Nazis vs. ISIS on Twitter: a comparative study of white nationalist and ISIS online social media networks

Social media Extremists Terrorism Fascism


This study examines and compares the use of Twitter by white nationalists, Nazi sympathizers, and ISIS supporters respectively, providing some preliminary comparisons of how each movement uses the platform.

Major findings include:

1. Major American white nationalist movements on Twitter added about 22,000 followers since 2012, an increase of about 600%. The increase was driven in part by organized social media activism, organic growth in the adoption of social media by people intereste d in white nationalism, and, to some extent, the rise of organized trolling communities seeking to flood social media platforms with negative content, regardless of participants’ actual beliefs.

2. The most popular theme among white nationalists on Twitter was the concept of “white genocide,” the notion that the “white race” is directly endangered by the increasing diversity of society. Social media activists tweeted hundreds of times per day using repetitive hashtags and slogans associated with this trope.

3. Followers of white nationalists on Twitter were heavily invested in Donald Trump’s presidential campaign. White nationalist users referenced Trump more than almost any other topic, and Trump-related hashtags outperformed every white nationalist hashtag except for #whitegenocide within the sets of users examined.

4. White nationalism is highly factionalized, and includes a number of competing movements. On Twitter, accounts focused on Nazi sympathies were more prevalent than any other white nationalist movement, and pro-Nazi propaganda was tweeted more often than any other content.

5. Within the broader community of white nationalists, organized recruitment, proselytization, and social media activism were primarily carried out by a highly interconnected network of users drawing on common themes. Activity with a Nazi slant was more organic and less organized. Recruitment focused on the theme of white genocide and used terminology dra wn from popular entertainment.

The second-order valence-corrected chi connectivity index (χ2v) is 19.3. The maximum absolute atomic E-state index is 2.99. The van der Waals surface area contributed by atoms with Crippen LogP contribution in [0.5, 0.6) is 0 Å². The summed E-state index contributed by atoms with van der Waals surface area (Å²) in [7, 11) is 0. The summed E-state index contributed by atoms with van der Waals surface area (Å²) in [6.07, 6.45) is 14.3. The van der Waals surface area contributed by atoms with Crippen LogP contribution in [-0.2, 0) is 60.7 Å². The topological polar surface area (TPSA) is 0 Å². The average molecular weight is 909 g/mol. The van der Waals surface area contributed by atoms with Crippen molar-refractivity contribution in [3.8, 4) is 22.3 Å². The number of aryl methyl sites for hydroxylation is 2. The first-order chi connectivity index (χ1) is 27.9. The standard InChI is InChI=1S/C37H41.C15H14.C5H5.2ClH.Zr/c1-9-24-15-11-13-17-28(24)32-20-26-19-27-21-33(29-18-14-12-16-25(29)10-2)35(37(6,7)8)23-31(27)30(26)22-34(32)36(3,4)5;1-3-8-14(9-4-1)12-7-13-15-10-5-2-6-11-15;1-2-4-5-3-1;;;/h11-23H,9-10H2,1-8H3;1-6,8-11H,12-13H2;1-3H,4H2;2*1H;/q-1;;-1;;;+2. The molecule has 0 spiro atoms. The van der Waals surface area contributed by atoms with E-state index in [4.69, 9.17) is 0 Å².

6. The white nationalist datasets examined outperformed ISIS in most current metrics and many historical metrics. White nationalists and Nazis had substantially higher follower counts than ISIS supporters, and tweeted more often. ISIS supporters had better discipline regarding consistent use of the movem ent’s hashtags, but trailed in virtually every other respect. The clear advantage enjoyed by white nationalists was attributable in part to the effects of aggressive suspensions of accounts associated with ISIS networks.

7. Small groups of users tweeting in concert at high volumes can amplify their effect, causing hashtags and content to trend in numbers significant enough to prompt mainstream media coverage. White nationalist sympathizers used this strategy in October 2015 with calls to boycott Star Wars: The Force Awakens as “anti-white.” Media coverage can lead to increased curiosity about extremist groups, feeding their social media success.

8. In general, these findings suggest that the battle against ISIS on social media is only the first of many challenges to mainstream, normative values, some of which are ongoing, but most of which lie ahead.

While the extreme violence of ISIS has understandably elevated concerns about the threat the organization presents, other extr emist groups are able to watch its success and learn from its tactics, both on social media and offline. Studies of ISIS activity, while useful, examine only a fraction of the violent extremist landscape. White nationalist terrorism has increasingly been tied to online activity, as seen in cases such as Dylann Roof, a white nationalist who is charged with killing nine people at the Emanuel AME Church in South Carolina in June 2015, and Anders Breivik, the Norwegian terrorist who promoted an anti-Muslim manifesto on Twitter and Facebook.

White nationalist communities online are less cohesive than ISIS networks, and less concentrated on Twitter. Additional research is needed to capture the full scope of the violent extremist online landscape. Ideally, this should be done across multiple social platforms, countries, languages and ideologies, with tailored metrics and analytical approaches. Nevertheless, this study provides an important starting point.

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